Before America’s tidal wave of cultural imperialism had reached full swell, it could be said, and was by some, that the only cultural unity we shared with the good old US of A, was a language. Even that lacked certainty. Think of boots and trunks and hoods and bonnets.
Sam Shepard’s Buried Child is called a twentieth century classic. It won a Pulitzer Prize and all. But despite that literary trophy’s origins in a bequest by a Hungarian immigrant who made an interesting entry into, and finally made good in the land of the brave and the home of the free, Pulitzer winning plays are strictly by Americans and primarily for Americans.
By the play’s end I was left bemused, confused and wondering , “Was there some essential universal element I missed, or was this simply a piece about a highly dysfunctional American farming family disintegrating under the weight of a small skeletal secret hidden not in the cupboard, but buried in the corn/carrot field out back?”
Or then again, “Had the comprehensively compendious program notes on every possible symbolic “flower” in Sam Shepard’s imaginary garden so prematurely influenced my interpretation, that it became difficult, if not impossible to engage with the production?”
Or then again, again, “Did I ultimately identify with Shelly (Lauren Clair), the visitor to the family farming abode, and find myself unable to relate to, or care for or about its occupants, before or after they’d dumped their little family secret on her?”
There was no confusion about Shepard’s skill as a wordsmith. The lyric quality of the dialogue even at the play’s darkest moments justifies comparisons drawn with Tennessee Williams. But where Williams’ lyricism is coupled with clarity of theme, strength and certainty of dramatic tension and accessibility of symbolism, Buried Child is like a carefully crafted jigsaw puzzle with major pieces missing.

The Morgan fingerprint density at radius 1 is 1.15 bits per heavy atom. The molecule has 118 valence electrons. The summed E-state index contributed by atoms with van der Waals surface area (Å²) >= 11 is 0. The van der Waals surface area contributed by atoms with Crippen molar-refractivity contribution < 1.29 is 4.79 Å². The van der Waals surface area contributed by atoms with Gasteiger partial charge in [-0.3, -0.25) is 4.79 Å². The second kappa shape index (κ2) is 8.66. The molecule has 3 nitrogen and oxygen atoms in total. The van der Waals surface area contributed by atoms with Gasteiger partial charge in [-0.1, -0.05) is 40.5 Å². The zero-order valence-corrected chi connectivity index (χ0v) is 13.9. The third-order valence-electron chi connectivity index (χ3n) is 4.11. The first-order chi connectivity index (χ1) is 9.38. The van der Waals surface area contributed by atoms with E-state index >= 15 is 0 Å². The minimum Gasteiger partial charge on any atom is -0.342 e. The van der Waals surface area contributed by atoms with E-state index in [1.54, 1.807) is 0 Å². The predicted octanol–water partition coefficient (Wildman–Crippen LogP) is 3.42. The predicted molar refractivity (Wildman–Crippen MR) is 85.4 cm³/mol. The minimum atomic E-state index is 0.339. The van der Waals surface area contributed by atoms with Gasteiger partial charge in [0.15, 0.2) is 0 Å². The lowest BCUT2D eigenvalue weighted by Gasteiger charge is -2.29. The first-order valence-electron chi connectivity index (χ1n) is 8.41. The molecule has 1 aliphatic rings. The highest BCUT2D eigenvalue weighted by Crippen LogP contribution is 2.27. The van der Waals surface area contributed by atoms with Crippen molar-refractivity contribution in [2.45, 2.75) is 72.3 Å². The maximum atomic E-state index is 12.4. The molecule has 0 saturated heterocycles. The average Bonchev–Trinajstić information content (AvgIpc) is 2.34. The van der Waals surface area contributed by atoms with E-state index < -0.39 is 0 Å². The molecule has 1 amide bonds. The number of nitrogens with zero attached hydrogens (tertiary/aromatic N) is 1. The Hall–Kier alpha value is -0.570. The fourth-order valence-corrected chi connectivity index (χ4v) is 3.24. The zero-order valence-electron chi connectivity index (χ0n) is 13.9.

Is it about the “deconstruction of the American Dream” as those program notes suggest? Is it “American Theater of the Absurd at its best” as reviewer Pater Carrozzo of Queens, New York reported on May 22, 1999? Is it “Real and Unreal a story of coming home and coming to terms with the past” as reviewer Susan R. Murray of Pittsburg suggested on January 30, 2000?
Is it, as reviewer Huang, Hsinkai of Taipei, Taiwan suggested on October 12, 2000, “an elusive play for there are a lot of actions they (the audience) don’t quite understand … The backyard in this play, for one, is conveying (a) two-fold level. On the one hand it is physically a backyard as many people have in real life. It is, on the other, a mysterious place inasmuch as there is no detailed description of the place, yet a few significant events all so happen to take place at the backyard.”
Discovery of these diverse views both American and international offered some comfort to the confusion about the true nature and intent of the play, but regrettably other confusions and uncertainties rained and reigned in the design and production.
The triangulated configuration of the otherwise conventional “box” set may have been meant to reflect the relationships and tensions between the protagonists, but triangles are, geometrically speaking, the only immutable shape. It’s because they do not distort under pressure from any direction that they feature so prominently in bridge construction and as symbols of strength in advertising. Much of the movement took the players “to the walls” leaving the restricted primary acting space resulting from the triangle strangely vacant much of the time, and lack of balance in the performances stole from Martin Vaughan’s wonderfully understated Dodge, the catharsis of the play’s moment of revelation.
Lauren Clair and Joss McWilliam as the emotionally damaged Tilden complemented Vaughan and presented characters consistently believable and only John Dommett’s indomitable professionalism gave any sense of purpose to the appearance of Father Dewis. Two-legged Hayden Spencer’s creation of the illusion of a man with only one, was admirable but he and Carol Burns (uncharacteristically) pushed the performance envelope just a little too hard, while Trenton Shipley pushed it all the way too far.
In summary, an interesting but unsatisfying night at the QTC.
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